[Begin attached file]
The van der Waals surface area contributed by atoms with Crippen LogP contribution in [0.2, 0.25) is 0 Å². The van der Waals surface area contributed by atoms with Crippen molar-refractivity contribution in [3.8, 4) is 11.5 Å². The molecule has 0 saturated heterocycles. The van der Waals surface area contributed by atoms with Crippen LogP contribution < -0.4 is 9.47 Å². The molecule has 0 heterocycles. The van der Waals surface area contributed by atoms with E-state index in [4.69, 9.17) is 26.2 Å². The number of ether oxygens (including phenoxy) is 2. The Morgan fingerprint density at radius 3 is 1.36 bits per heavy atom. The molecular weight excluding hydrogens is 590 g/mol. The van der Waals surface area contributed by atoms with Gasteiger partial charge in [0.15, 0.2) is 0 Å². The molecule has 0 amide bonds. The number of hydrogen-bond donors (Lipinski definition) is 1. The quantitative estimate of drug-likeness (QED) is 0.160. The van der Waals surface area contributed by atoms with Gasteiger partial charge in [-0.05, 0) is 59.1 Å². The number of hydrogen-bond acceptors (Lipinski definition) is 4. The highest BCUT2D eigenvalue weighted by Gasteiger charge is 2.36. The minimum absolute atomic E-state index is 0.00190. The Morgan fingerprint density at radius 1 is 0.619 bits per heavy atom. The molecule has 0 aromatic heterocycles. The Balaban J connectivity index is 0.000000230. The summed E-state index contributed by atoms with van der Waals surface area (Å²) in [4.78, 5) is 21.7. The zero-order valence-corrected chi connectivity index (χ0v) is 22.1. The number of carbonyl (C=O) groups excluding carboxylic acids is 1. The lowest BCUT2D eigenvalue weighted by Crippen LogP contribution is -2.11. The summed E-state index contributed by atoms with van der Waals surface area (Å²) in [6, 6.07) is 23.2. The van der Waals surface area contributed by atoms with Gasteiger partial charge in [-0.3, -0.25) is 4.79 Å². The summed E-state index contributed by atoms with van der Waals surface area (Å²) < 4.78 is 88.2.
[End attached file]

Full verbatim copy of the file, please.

The van der Waals surface area contributed by atoms with Crippen LogP contribution in [0.2, 0.25) is 0 Å². The van der Waals surface area contributed by atoms with Crippen molar-refractivity contribution in [3.8, 4) is 11.5 Å². The molecule has 0 saturated heterocycles. The van der Waals surface area contributed by atoms with Crippen LogP contribution < -0.4 is 9.47 Å². The molecule has 0 heterocycles. The van der Waals surface area contributed by atoms with E-state index in [4.69, 9.17) is 26.2 Å². The number of ether oxygens (including phenoxy) is 2. The Morgan fingerprint density at radius 3 is 1.36 bits per heavy atom. The molecular weight excluding hydrogens is 590 g/mol. The van der Waals surface area contributed by atoms with Gasteiger partial charge in [0.15, 0.2) is 0 Å². The molecule has 0 amide bonds. The number of hydrogen-bond donors (Lipinski definition) is 1. The quantitative estimate of drug-likeness (QED) is 0.160. The van der Waals surface area contributed by atoms with Gasteiger partial charge in [-0.05, 0) is 59.1 Å². The number of hydrogen-bond acceptors (Lipinski definition) is 4. The highest BCUT2D eigenvalue weighted by Gasteiger charge is 2.36. The minimum absolute atomic E-state index is 0.00190. The Morgan fingerprint density at radius 1 is 0.619 bits per heavy atom. The molecule has 0 aromatic heterocycles. The Balaban J connectivity index is 0.000000230. The summed E-state index contributed by atoms with van der Waals surface area (Å²) in [4.78, 5) is 21.7. The zero-order valence-corrected chi connectivity index (χ0v) is 22.1. The number of carbonyl (C=O) groups excluding carboxylic acids is 1. The lowest BCUT2D eigenvalue weighted by Crippen LogP contribution is -2.11. The summed E-state index contributed by atoms with van der Waals surface area (Å²) in [6, 6.07) is 23.2. The van der Waals surface area contributed by atoms with Gasteiger partial charge in [-0.3, -0.25) is 4.79 Å². The summed E-state index contributed by atoms with van der Waals surface area (Å²) < 4.78 is 88.2.